Dozens of freight forwarding firms, custom house brokers and shippers’ associations sent letters in support of a petition filed by the Coalition for Fair Port Practices, which includes NPPC, with the Federal Maritime Commission (FMC), requesting that it promulgate a new rule prohibiting terminal operators and shipping lines from charging detention, demurrage and per diem fees when circumstances – such as labor disputes – don’t allow cargo to be picked up or dropped off within contracted times. Cargo owners and trucking companies normally are given a number of free days to pick up containers of imported goods from ports after they have been unloaded from ships. After that, they can be charged demurrage, a fee intended to ensure that containers are removed quickly and efficiently. In addition, detention and per diem fees can be charged if the cargo containers and the trailers used to haul them are not returned to the terminal within a specified time. The federal Shipping Act requires that the fees and related practices must be “just and reasonable.” The petition asks the FMC to adopt a policy that would require free days to be extended during times of port congestion, weather-related events, port disruptions or delays caused by government actions or requirements beyond the control of the parties picking up or returning containers. Demurrage and similar fees charged during such incidents would be declared “unreasonable.” In some cases, “compensatory” fees could be charged provided they do not exceed actual storage or equipment use costs. In late 2014-early 2015, work slowdowns at West Coast ports caused severe disruptions in pork and other goods exports and led some exporters to incur demurrage and other fees. The requested policy would apply to ocean carriers and marine terminal operators.



The Philippines this week expressed interest in pursuing a bilateral free trade agreement (FTA) with the United States. The country’s trade and industry secretary, Ramon Lopez, said the government is open to negotiating an FTA with its third largest trading partner. NPPC would strongly support a trade deal with the Pacific island nation, a top 10 market for U.S. pork. (The U.S. pork industry last year shipped nearly $79 million of pork to the Philippines.) The Philippines already enjoys preferential treatment for most of its exports to the United States under the U.S. Generalized System of Preferences (GSP), a trade program for developing countries. In a related matter, the Philippines will maintain its existing low tariffs on pork offal and mechanically deboned meat even after the expiration of a World Trade Organization-sanctioned restriction on rice imports. The government’s Committee on Tariff and Related Matters abandoned plans to extend the rice import quota, which is set to expire June. 30. In exchange for the quotas, the WTO required the Philippines to lower tariffs on mechanically deboned meat to 5 percent from 40 percent and on offal to a range of 5 to 10 percent from 40 percent. While the decision to keep tariffs low is welcomed news for U.S. pork producers, the Philippines has a number of non-tariff barriers that restrict U.S. pork exports. NPPC Vice President and Counsel Nick Giordano recently was in Manila discussing trade issues with industry and government officials. Food prices in the Philippines are high relative to many other southeast Asian nations. NPPC believes the new administration in the Philippines is serious about lowering consumer food prices, which bodes well for removing unnecessary impediments to trade.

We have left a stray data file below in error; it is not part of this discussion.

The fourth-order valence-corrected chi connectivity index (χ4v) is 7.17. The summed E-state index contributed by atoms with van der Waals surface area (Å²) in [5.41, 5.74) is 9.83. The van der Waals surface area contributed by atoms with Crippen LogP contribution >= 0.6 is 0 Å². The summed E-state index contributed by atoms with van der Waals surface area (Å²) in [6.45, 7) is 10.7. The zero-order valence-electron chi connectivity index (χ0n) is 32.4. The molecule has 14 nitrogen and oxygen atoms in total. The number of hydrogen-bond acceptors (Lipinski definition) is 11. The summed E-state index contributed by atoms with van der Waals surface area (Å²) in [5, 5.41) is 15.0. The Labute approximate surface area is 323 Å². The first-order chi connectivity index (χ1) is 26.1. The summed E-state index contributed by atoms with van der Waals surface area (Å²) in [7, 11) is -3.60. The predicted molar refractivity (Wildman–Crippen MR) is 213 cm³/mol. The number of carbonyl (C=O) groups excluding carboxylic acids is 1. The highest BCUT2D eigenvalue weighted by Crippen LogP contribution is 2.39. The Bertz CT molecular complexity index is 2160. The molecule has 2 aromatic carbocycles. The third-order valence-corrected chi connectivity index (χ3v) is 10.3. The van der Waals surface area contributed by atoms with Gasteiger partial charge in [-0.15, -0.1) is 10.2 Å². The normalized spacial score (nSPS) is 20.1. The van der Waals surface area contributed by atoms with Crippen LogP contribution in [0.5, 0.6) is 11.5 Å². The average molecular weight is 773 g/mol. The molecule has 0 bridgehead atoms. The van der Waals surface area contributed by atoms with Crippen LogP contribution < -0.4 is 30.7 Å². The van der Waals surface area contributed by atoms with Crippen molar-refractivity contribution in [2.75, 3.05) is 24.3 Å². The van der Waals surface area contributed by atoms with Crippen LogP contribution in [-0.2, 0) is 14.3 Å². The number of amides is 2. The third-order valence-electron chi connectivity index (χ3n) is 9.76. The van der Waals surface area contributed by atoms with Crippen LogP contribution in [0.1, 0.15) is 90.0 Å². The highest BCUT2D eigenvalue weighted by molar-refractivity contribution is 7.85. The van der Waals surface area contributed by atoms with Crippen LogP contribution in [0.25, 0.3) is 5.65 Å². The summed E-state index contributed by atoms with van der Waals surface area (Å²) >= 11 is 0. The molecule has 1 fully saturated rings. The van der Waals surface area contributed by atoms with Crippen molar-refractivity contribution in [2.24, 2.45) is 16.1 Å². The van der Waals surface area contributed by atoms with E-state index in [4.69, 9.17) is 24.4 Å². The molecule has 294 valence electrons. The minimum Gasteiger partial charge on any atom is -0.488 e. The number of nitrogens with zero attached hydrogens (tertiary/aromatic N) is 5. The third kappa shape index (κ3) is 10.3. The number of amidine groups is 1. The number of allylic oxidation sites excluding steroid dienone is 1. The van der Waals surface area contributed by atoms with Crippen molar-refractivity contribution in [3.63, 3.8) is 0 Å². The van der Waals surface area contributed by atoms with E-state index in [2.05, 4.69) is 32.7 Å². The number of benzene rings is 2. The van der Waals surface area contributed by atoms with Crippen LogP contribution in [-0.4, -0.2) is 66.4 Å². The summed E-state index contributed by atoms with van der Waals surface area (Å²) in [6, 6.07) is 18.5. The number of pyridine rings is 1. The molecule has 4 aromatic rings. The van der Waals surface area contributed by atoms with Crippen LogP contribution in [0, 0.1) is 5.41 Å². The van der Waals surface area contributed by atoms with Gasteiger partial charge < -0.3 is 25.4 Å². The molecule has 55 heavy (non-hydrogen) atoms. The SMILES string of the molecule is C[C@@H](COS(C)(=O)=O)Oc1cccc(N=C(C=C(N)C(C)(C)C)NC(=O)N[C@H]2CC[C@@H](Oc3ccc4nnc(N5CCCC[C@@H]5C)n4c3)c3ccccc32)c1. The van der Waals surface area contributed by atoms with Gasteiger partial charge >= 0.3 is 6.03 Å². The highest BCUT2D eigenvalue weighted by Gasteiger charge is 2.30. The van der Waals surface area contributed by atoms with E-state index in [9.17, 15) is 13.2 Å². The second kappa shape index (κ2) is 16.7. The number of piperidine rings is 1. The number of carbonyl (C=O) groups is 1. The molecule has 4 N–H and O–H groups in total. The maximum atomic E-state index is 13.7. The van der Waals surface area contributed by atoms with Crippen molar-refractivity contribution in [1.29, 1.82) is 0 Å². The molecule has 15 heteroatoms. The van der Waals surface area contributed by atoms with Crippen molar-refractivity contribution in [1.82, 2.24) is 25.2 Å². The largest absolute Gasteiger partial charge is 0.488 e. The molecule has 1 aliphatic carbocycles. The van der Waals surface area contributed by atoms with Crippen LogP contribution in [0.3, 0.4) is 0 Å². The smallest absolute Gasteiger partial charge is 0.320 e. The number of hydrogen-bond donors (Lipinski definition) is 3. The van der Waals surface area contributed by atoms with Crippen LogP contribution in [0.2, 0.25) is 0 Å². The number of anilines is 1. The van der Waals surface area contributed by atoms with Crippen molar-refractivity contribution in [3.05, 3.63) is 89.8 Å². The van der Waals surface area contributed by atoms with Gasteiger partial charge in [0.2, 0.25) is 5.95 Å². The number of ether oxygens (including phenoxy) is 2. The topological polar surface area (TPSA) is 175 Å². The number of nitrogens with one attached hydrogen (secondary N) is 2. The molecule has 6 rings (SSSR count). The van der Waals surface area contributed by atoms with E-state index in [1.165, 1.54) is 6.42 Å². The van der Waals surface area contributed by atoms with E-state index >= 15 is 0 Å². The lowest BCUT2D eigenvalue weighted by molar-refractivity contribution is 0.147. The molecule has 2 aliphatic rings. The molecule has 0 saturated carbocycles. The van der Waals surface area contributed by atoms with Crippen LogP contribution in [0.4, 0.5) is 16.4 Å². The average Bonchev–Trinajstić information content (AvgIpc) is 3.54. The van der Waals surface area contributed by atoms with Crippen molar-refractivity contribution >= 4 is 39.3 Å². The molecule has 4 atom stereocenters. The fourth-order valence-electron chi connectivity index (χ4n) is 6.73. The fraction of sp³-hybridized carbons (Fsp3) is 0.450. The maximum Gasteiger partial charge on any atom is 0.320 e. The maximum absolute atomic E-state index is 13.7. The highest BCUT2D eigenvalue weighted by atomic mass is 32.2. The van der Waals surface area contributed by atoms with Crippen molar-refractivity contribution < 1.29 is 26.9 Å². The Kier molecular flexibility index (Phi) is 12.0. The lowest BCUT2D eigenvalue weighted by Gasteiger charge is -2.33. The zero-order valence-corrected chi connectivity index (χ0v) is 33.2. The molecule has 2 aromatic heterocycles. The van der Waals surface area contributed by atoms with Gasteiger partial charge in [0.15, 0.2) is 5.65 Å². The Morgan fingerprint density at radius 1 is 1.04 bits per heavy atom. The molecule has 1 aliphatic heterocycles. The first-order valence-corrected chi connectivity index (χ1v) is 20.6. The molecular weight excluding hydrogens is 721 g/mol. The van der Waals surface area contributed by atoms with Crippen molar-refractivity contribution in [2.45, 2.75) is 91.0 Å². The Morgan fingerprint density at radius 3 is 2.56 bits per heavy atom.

NPPC this week joined a coalition of production agricultural organizations on a letter to the Trump administration, highlighting the importance of American agriculture. “The challenges we face in agriculture are significant. Many experts emphasize that producers must grow as much food in the next 50 years as was produced over all previous history to meet the demands of our expanding global population. A firm commitment by the U.S. government to aggressively support agricultural innovation and science-based regulatory decisions will be necessary to ensure farmers have the tools they need to produce a safe and abundant supply of nutritious food, in addition to feed, fuel and fiber, in an environmentally sound and sustainable manner,” the groups wrote. (Click here to read the letter.)



Sen. Joni Ernst, R-Iowa, in a letter sent Wednesday urged President Trump to address trade barriers on pork and beef in his Friday meeting with Japanese Prime Minister Shinzo Abe. Wrote the senator: “My home state of Iowa leads the nation in pork production, raising more of this safe, nutritious meat than the next two states combined. One out of every three pounds of bacon, ham or sausage in the U.S. comes from the Hawkeye state. As it would happen, Japan is the second largest market for U.S. pork exports by volume and the largest in terms of value. All of this despite significant import protections Japan imposes through a gate price system. I ask that you do everything in your power to negotiate outright elimination of all barriers for pork and pork products in any bilateral trade deal with Japan.” (Click here to read the letter.)





The House Committee on Agriculture next Wednesday will begin work on the next Farm Bill, with a hearing examining the rural economy. The Farm Bill – the five-year blueprint for agricultural programs – expires in 2018.